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    Chase vodka, the only potato vodka distilled in England, is the creation of William Chase, better known as the bloke who made a mint as the founder of Tyrrells crisps.

    It all starts in the potato grading shed, a giant structure, like an aircraft hanger.

    It is here that rotating teams of manual workers toil from 6am to 8pm, seven days a week, sorting through the huge lorry-loads of potatoes that are driven into the shed with rapid regularity. The wet weather has slowed down the harvesting process but 200 tonnes of premium root veg are being handled each day.

    The lorries deposit the muddy spuds into a big hopper. A mechanical sorter removes the soil and stones and then there is a visual inspection. The method is indicative of the distillery’s vodka-making process, which is very much hands on.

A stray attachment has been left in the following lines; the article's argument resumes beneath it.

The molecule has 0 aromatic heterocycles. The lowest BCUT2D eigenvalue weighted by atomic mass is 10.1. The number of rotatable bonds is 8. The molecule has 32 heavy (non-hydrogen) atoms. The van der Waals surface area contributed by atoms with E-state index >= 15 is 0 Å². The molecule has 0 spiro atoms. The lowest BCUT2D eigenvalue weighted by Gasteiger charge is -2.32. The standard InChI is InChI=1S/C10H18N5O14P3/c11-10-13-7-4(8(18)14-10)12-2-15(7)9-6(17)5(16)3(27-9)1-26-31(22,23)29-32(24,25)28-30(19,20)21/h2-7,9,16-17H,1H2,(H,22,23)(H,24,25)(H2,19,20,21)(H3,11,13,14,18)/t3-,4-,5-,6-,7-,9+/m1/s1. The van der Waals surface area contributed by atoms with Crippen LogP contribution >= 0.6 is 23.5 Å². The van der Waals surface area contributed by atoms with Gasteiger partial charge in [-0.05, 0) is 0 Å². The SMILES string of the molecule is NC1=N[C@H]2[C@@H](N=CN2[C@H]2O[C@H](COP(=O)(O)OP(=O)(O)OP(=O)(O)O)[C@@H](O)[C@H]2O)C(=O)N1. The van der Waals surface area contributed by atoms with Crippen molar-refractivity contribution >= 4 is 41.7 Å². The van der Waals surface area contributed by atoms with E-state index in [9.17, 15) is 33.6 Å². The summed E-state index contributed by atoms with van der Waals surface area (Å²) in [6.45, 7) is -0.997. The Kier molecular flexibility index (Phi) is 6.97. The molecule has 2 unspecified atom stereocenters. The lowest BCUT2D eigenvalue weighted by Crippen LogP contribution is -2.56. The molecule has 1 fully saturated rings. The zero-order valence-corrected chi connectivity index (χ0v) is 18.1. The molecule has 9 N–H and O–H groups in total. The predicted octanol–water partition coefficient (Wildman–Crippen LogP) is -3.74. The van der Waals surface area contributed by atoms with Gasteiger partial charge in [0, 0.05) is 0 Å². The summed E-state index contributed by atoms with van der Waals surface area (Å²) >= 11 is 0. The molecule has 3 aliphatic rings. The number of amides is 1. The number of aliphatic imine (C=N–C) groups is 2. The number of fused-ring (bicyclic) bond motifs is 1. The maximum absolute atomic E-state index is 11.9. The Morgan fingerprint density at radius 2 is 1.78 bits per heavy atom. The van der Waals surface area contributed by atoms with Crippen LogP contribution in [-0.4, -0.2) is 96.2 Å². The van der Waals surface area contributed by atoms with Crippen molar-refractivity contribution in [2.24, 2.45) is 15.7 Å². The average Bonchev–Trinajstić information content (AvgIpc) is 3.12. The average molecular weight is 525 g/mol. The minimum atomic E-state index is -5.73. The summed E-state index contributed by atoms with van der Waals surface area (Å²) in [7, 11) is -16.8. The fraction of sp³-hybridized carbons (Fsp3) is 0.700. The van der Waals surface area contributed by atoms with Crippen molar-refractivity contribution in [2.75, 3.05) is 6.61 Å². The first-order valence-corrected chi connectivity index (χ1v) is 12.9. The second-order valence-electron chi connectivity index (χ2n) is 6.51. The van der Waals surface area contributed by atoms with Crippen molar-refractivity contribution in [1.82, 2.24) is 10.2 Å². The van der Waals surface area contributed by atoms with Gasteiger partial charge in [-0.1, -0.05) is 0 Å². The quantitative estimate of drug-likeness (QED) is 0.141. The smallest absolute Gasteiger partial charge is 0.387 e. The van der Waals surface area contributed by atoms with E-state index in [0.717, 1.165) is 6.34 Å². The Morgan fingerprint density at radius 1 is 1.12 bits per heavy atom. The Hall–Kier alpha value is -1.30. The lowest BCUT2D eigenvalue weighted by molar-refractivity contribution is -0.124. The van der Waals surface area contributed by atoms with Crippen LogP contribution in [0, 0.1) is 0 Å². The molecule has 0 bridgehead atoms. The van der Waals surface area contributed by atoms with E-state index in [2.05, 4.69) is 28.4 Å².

The large potatoes are still used for crisps and are sent on to Tyrrells while the smallest are used for seed potatoes. In the past, the middle-sized potatoes were sold as animal feed but they are now used for vodka. “It is almost a free ingredient to me,” says Jamie.

    “We can make 3,500 bottles a week. Smirnoff make about five million,” says Jamie. “We cannot compete on bulk sales or price. Our product has to stand out and be very different. It is artisan made, with love and care.
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